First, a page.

Trillion Cut Engagement Rings
The trillion cut, like the asscher cut, was developed in Holland. Both of these cuts are highly technical; at the time, Amsterdam's cutters were actually creating nothing short of gemology miracles, and the trillion cut is one of them. Traditionally used as accent diamonds, trillion cuts are increasingly being used as center stones in trillion cut engagement rings. For a trillion cut to become a center stone, it requires specific qualities, which will be discussed later in the article.
Although diamonds are associated with light return, fire and spark, trillion cut diamonds are primarily chosen for their shape. The straightforward lines require an excellent cutter, that's why it's rare to see trillion engagement rings that can bear the burden of being a center stone. Any scratches or color defects make a trillion cut bad looking. The shape is typically a triangle; however, rounded exemplars also exist. A trillion cut diamond has 25 facets above the girdle and 19 facets on the pavilion.
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These stones have an adventurous aura around them. The specific triangular shape requires the cut to be of the top cutters, the color has to be somewhere around I and G, depending on the material and the look of the ring, but the clarity should, as a rule, be at least that of SI2. Although stones of lesser quality can be used in rings, it isn't recommended to use anything below this, because when you finally notice the difference, your chance to give the diamond back will be long gone. There is an upside, though, to the specific form of trillion engagement rings - they can weigh less, that's why adventurous doesn't necessarily mean costly.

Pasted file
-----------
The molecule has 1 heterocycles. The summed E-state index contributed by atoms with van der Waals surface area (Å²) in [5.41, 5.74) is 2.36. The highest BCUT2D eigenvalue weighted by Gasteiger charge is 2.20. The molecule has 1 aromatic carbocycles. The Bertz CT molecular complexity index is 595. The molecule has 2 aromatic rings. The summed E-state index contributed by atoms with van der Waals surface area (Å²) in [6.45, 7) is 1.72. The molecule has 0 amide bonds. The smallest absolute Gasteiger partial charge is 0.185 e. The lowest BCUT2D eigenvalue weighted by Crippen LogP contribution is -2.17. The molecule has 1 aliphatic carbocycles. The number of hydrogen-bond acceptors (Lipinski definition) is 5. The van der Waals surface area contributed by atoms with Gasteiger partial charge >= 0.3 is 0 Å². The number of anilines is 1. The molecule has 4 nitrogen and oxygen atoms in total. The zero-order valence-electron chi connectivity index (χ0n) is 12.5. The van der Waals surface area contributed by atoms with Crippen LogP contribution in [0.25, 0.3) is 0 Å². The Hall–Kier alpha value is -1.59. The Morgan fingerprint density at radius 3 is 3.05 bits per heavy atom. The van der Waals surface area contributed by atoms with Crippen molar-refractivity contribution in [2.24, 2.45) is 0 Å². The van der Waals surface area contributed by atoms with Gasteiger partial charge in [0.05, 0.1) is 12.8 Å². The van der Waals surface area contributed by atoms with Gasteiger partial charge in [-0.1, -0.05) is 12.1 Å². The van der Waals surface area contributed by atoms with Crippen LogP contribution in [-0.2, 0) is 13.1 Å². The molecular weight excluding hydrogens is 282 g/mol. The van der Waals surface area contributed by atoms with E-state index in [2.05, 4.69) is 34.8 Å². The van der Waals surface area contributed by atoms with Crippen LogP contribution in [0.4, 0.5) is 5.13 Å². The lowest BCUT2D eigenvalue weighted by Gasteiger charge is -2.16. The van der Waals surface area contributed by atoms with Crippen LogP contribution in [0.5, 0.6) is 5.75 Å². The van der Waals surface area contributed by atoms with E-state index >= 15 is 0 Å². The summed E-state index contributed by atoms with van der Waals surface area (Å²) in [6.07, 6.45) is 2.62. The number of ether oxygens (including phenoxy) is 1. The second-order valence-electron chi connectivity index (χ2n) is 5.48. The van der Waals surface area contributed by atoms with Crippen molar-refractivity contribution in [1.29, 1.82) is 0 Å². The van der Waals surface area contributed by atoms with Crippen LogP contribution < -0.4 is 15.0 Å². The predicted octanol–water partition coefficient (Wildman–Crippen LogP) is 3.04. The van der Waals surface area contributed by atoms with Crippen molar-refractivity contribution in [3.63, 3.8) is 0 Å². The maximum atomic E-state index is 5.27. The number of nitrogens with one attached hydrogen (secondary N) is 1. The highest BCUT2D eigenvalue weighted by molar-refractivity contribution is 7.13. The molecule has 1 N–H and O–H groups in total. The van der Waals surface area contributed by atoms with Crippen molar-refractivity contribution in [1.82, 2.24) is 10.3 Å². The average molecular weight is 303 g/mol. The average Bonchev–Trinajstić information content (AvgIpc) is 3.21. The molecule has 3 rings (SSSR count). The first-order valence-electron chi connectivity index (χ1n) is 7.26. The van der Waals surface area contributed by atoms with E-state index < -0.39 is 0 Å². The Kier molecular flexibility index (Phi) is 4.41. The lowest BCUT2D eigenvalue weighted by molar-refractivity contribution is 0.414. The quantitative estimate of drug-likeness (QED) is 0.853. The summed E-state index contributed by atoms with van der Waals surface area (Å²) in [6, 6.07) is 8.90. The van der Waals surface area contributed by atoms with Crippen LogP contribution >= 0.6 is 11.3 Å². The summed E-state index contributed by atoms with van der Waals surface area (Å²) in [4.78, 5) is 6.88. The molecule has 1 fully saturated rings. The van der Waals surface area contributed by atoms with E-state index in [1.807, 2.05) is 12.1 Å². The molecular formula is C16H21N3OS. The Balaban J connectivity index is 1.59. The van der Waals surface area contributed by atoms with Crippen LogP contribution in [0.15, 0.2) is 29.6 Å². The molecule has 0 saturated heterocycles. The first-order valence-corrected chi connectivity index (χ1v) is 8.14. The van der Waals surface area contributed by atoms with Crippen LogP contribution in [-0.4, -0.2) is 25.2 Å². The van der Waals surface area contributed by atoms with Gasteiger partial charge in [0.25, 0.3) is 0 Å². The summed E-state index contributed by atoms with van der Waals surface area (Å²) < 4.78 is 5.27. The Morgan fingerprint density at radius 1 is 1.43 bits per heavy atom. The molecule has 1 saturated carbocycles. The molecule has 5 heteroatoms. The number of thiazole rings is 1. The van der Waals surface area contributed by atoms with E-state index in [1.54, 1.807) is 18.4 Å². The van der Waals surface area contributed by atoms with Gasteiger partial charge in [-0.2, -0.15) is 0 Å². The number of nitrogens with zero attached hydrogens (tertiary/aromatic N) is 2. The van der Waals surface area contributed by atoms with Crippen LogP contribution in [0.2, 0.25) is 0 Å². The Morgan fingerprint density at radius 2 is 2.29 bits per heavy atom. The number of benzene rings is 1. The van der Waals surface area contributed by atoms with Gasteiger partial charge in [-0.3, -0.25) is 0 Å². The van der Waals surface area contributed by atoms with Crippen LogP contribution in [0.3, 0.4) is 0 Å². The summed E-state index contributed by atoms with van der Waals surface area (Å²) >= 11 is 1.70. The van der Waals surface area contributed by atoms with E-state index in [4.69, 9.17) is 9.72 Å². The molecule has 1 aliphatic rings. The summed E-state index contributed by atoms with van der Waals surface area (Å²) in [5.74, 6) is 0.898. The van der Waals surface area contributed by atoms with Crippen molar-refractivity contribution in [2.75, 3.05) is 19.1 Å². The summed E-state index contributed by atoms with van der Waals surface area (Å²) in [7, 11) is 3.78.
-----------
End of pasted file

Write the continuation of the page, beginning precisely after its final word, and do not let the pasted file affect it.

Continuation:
A trillion engagement ring needs to have a good setting. The corners can chip off, much like it is with step cuts like the princess cut. If the corners of the setting chip off, the diamond can fall out and you can lose a whooping few thousand dollars in a glimpse. The usual materials for engagement rings are gold, platinum, steel, or in rare cases, silver or the stronger titanium, but neither silver nor titanium aren’t recommended; silver because it reacts with sweat, titanium because some consider it being ‘dirty’ or unsuitable for use in rings.
Trillion cut rings aren't too popular, but the cut is slowly gaining some recognition among jewelers. Although your local jeweler probably won't have a vast collection of trillion cuts, there is a chance that the jeweler will have some trillion cuts on the ground. If you are not sure about what you want from a diamond, stick to different cuts, because even a ring that appears stylish on the first look may annoy you after a few days.